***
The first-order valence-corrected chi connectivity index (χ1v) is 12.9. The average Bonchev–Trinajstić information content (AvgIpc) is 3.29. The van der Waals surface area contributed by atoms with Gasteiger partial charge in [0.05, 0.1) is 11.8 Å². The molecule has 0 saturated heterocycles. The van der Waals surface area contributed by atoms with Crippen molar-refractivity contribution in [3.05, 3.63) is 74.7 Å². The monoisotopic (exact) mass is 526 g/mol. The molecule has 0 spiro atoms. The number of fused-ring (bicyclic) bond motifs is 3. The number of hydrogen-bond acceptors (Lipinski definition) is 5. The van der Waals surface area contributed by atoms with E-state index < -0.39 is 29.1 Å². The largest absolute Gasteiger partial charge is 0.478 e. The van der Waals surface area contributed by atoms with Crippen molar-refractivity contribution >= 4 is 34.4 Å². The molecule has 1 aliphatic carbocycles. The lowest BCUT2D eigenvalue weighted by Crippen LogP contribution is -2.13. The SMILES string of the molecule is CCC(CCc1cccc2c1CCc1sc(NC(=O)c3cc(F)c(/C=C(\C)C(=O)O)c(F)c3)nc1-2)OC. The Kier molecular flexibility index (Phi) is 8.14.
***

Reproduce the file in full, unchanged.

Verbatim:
The first-order valence-corrected chi connectivity index (χ1v) is 12.9. The average Bonchev–Trinajstić information content (AvgIpc) is 3.29. The van der Waals surface area contributed by atoms with Gasteiger partial charge in [0.05, 0.1) is 11.8 Å². The molecule has 0 saturated heterocycles. The van der Waals surface area contributed by atoms with Crippen molar-refractivity contribution in [3.05, 3.63) is 74.7 Å². The monoisotopic (exact) mass is 526 g/mol. The molecule has 0 spiro atoms. The number of fused-ring (bicyclic) bond motifs is 3. The number of hydrogen-bond acceptors (Lipinski definition) is 5. The van der Waals surface area contributed by atoms with E-state index < -0.39 is 29.1 Å². The largest absolute Gasteiger partial charge is 0.478 e. The van der Waals surface area contributed by atoms with Crippen molar-refractivity contribution >= 4 is 34.4 Å². The molecule has 1 aliphatic carbocycles. The lowest BCUT2D eigenvalue weighted by Crippen LogP contribution is -2.13. The SMILES string of the molecule is CCC(CCc1cccc2c1CCc1sc(NC(=O)c3cc(F)c(/C=C(\C)C(=O)O)c(F)c3)nc1-2)OC. The Kier molecular flexibility index (Phi) is 8.14.